A few nice ideas to attract customers images I found:
Giant Tuna Head
This was a fresh (well, dead) Tuna head that was placed outside a sushi restaurant to attract customers. The idea is that these guys got a great deal on a massive chunk of tuna and want to pass the savings on to you!! Come in for some unbelievably cheap tuna!!
Of course it stank.
Yori Nelken – game theory for meetings
TimeBridge is pre-alpha… it’s all a matter of timing! (Put it in your calendar for next quarter.)
Back in 1997, Yori Nelken (above) founded Banter, a company that used AI in the form of statistical modeling, natural language processing and machine learning to help automate call-center response and improve agents’ productivity. Now as the Banter technology is doing well as part of IBM, Nelken is tackling the wider and much more common productivity problem of scheduling meetings. His new company, TimeBridge, is still under wraps, but he’s prepared to talk about the problems without disclosing the solutions. After seven years at Banter, including two stints as CEO and two as CTO, he took some time off to think about other interesting problems and settled on the challenge of scheduling; it intrigued him that this common problem attracted so little attention and that no technology seemed to be available to support the process of getting a group of busy people together.
Take the simple problem of us arranging our two initial meetings with him: Should it be in Palo Alto or San Francisco? The first meeting was in San Francisco; the second in Palo Alto. Should/could co-founder and VP marketing Bill Glazier, formerly of PlaceWare (now Microsoft), join us? Yes the first time and no the second. We don’t know what alternatives Nelken had, but we were trying to meet with a number of calendar-oriented companies over the course of several days – some in San Francisco and some on the Peninsula. Were we busy at the times suggested? He opted for a time slot we proposed, but by the time we confirmed, that slot was not available. Back to square one.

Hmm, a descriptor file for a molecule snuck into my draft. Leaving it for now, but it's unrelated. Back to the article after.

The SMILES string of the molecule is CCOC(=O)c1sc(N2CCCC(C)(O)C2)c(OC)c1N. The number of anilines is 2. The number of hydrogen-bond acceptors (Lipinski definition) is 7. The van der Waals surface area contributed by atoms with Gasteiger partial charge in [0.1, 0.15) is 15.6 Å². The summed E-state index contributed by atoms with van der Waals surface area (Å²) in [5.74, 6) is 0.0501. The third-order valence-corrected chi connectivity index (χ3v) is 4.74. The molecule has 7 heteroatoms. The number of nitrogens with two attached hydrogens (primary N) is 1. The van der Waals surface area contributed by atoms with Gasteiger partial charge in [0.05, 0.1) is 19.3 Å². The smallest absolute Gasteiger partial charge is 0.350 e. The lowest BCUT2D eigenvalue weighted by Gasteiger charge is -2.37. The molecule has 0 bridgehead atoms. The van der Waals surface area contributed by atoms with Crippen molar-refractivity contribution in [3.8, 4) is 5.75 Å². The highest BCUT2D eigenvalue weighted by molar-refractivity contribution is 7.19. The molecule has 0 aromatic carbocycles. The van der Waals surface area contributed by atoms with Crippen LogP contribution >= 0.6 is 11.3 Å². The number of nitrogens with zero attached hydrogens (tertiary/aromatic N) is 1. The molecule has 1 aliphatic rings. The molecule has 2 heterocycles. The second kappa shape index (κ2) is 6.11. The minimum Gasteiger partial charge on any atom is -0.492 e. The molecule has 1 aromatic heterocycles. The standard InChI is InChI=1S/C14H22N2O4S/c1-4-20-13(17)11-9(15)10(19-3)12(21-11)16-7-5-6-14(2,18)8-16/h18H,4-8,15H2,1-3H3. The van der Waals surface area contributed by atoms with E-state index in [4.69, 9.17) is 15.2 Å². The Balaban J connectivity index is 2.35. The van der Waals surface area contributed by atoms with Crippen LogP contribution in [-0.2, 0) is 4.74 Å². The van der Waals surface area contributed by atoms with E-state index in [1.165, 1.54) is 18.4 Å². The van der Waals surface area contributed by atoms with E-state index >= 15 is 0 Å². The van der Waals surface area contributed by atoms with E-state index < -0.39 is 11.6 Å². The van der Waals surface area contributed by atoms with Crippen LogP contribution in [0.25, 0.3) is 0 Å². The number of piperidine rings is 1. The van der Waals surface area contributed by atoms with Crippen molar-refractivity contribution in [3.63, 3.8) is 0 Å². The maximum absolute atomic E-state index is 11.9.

Yes, we already had lunch plans the first time – but we changed them. And the second time, we picked 2 pm out of the noon to 4 pm window Nelken offered, but then he came back with 3 pm – for his own reasons.
The lessons: most scheduling involves other people and external constraints – the schedules of people more important, external events such as conference time tables, financial quarters and customers’ activities, availability of resources. Some of these constraints are visible; some aren’t. More important, there’s an invisible hierarchy to the constraints, and it is all very, very dynamic.
In fact, says Nelken, “People frequently make scheduling decisions on the basis of who’s asking and who else will be there…and only then do they look at their own schedule to see whether they are busy. For the right meeting, they’ll cancel what they’re already scheduled to do.” So for everyone except for the inviter, the schedule is only one consideration – and not the first one.
“The computer has provided essentially no improvement over the last several years in making meetings easier to schedule,” adds Glazier. “There are few standards for scheduling, sharing any form of calendar or schedule information outside of a company is extremely difficult, and e-mail and meeting requests suffer from a very inefficient and incomplete workflow. People basically revert to phone calls and e-mails to schedule meetings.”
Scheduling meetings is a negotiation, not an invitation, says Nelken. However, adds company advisor Mark Drummond, founder of Timedance (circa 2001), “Playing calendrical battleship is a bad idea. You have to expose something – just not necessarily your entire free-busy schedule.”
The challenge for TimeBridge is to figure out what to expose, and how to handle the responses, creating a de-facto ad-hoc workflow. A two-way negotiation is easy enough, but suppose you want to have lunch with four people and you are free next Tuesday, Wednesday and Friday. Should you ask Juan first, because he matters most? But then he’ll pick a day, even though he may be available all three days so far as you know. You could invite all four of them in a single message, but then the danger is that someone else will pick a day that Juan, the most important person, can’t do it… and get there first. and so on….